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Superlattice Tailoring to Obtain Devices With High Saturation Velocity

IP.com Disclosure Number: IPCOM000062555D
Original Publication Date: 1986-Dec-01
Included in the Prior Art Database: 2005-Mar-09
Document File: 2 page(s) / 52K

Publishing Venue

IBM

Related People

Van Zeghbroeck, BJ: AUTHOR

Abstract

For use in semiconductor devices, a superlattice is tailored to increase the saturation velocity by introducing forbidden bandgaps, thereby preventing carriers from assuming undesirable states. More particularly, in GaAs devices, electrons are prevented from scattering into the L-valleys, where electrons are slow, because of their high effective mass. Fig. 1 shows, for GaAs, a plot of energy versus crystal momentum or wave vector (k) illustrating the energy band structure within the Brillouin zone associated with the crystal having a lattice spacing a. Fig. 2 illustrates the electron velocity as a function of k. Under large field conditions, the electrons scatter to the so- called L-valleys.

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Superlattice Tailoring to Obtain Devices With High Saturation Velocity

For use in semiconductor devices, a superlattice is tailored to increase the saturation velocity by introducing forbidden bandgaps, thereby preventing carriers from assuming undesirable states. More particularly, in GaAs devices, electrons are prevented from scattering into the L-valleys, where electrons are slow, because of their high effective mass. Fig. 1 shows, for GaAs, a plot of energy versus crystal momentum or wave vector (k) illustrating the energy band structure within the Brillouin zone associated with the crystal having a lattice spacing a. Fig. 2 illustrates the electron velocity as a function of k. Under large field conditions, the electrons scatter to the so- called L-valleys. Because of the high density of states (compared to the energy minimum at k=0), the electrons will remain in the higher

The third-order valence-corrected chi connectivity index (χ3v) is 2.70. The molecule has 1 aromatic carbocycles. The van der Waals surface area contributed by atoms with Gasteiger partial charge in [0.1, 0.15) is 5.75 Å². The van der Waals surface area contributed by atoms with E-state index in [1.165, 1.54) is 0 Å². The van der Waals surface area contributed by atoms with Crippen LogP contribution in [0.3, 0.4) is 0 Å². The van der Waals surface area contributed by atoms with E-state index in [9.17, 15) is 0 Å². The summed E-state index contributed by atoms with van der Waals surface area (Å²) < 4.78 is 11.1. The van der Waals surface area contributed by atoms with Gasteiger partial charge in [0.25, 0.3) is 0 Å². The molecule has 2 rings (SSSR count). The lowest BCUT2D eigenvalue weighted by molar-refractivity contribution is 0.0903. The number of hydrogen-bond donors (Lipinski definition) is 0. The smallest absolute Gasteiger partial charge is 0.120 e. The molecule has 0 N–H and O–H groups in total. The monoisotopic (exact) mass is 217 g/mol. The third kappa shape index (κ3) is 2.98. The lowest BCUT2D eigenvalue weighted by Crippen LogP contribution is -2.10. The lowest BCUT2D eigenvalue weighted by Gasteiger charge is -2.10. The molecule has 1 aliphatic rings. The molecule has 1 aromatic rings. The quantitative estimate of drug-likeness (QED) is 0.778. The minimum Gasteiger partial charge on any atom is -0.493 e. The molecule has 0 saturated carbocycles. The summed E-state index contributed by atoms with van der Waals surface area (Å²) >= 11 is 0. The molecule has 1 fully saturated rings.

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valley where they have a higher effective mass resulting in a lower saturation velocity. By introducing a superlattice consisting of alternating layers of different doping or composition, a bandgap between the two lowest bands of the superlattice can be provided that is sufficiently large to prevent the electrons from crossing since the gap is much larger than the thermal energy or the optical phonon energy. This is illustrated by the dotted curves in Fig. 1. The electrons stay in the lowest band, i.e., their effective mass is substantially lower, compared to the L-valley,...